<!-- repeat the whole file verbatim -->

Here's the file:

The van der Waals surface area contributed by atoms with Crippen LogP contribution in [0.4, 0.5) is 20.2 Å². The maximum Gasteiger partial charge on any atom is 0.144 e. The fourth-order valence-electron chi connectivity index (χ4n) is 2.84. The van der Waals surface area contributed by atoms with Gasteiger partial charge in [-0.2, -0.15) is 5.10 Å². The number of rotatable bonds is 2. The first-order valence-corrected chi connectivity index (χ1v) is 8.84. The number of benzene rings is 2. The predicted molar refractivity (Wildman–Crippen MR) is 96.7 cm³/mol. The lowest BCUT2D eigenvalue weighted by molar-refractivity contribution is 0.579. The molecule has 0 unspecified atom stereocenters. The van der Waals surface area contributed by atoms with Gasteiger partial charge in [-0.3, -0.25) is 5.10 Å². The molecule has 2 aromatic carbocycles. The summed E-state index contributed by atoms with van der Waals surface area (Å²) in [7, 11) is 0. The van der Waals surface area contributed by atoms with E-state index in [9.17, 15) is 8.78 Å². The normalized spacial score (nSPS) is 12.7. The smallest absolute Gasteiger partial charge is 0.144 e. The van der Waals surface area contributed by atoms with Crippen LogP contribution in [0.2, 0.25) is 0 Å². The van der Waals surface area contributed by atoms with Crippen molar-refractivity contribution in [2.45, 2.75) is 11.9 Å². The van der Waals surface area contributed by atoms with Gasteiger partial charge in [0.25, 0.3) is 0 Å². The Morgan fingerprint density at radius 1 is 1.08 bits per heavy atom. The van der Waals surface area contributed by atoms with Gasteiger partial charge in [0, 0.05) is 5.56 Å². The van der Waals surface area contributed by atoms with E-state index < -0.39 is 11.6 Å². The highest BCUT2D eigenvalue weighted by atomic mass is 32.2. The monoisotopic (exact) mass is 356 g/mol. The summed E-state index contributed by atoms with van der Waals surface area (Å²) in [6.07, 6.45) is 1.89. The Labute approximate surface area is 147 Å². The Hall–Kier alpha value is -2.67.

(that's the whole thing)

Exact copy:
The van der Waals surface area contributed by atoms with Crippen LogP contribution in [0.4, 0.5) is 20.2 Å². The maximum Gasteiger partial charge on any atom is 0.144 e. The fourth-order valence-electron chi connectivity index (χ4n) is 2.84. The van der Waals surface area contributed by atoms with Gasteiger partial charge in [-0.2, -0.15) is 5.10 Å². The number of rotatable bonds is 2. The first-order valence-corrected chi connectivity index (χ1v) is 8.84. The number of benzene rings is 2. The predicted molar refractivity (Wildman–Crippen MR) is 96.7 cm³/mol. The lowest BCUT2D eigenvalue weighted by molar-refractivity contribution is 0.579. The molecule has 0 unspecified atom stereocenters. The van der Waals surface area contributed by atoms with Gasteiger partial charge in [-0.3, -0.25) is 5.10 Å². The molecule has 2 aromatic carbocycles. The summed E-state index contributed by atoms with van der Waals surface area (Å²) in [7, 11) is 0. The van der Waals surface area contributed by atoms with E-state index in [9.17, 15) is 8.78 Å². The normalized spacial score (nSPS) is 12.7. The smallest absolute Gasteiger partial charge is 0.144 e. The van der Waals surface area contributed by atoms with Crippen LogP contribution in [0.2, 0.25) is 0 Å². The van der Waals surface area contributed by atoms with Crippen molar-refractivity contribution in [2.45, 2.75) is 11.9 Å². The van der Waals surface area contributed by atoms with Gasteiger partial charge in [0.25, 0.3) is 0 Å². The Morgan fingerprint density at radius 1 is 1.08 bits per heavy atom. The van der Waals surface area contributed by atoms with Gasteiger partial charge in [0, 0.05) is 5.56 Å². The van der Waals surface area contributed by atoms with E-state index < -0.39 is 11.6 Å². The highest BCUT2D eigenvalue weighted by atomic mass is 32.2. The monoisotopic (exact) mass is 356 g/mol. The summed E-state index contributed by atoms with van der Waals surface area (Å²) in [6.07, 6.45) is 1.89. The Labute approximate surface area is 147 Å². The Hall–Kier alpha value is -2.67.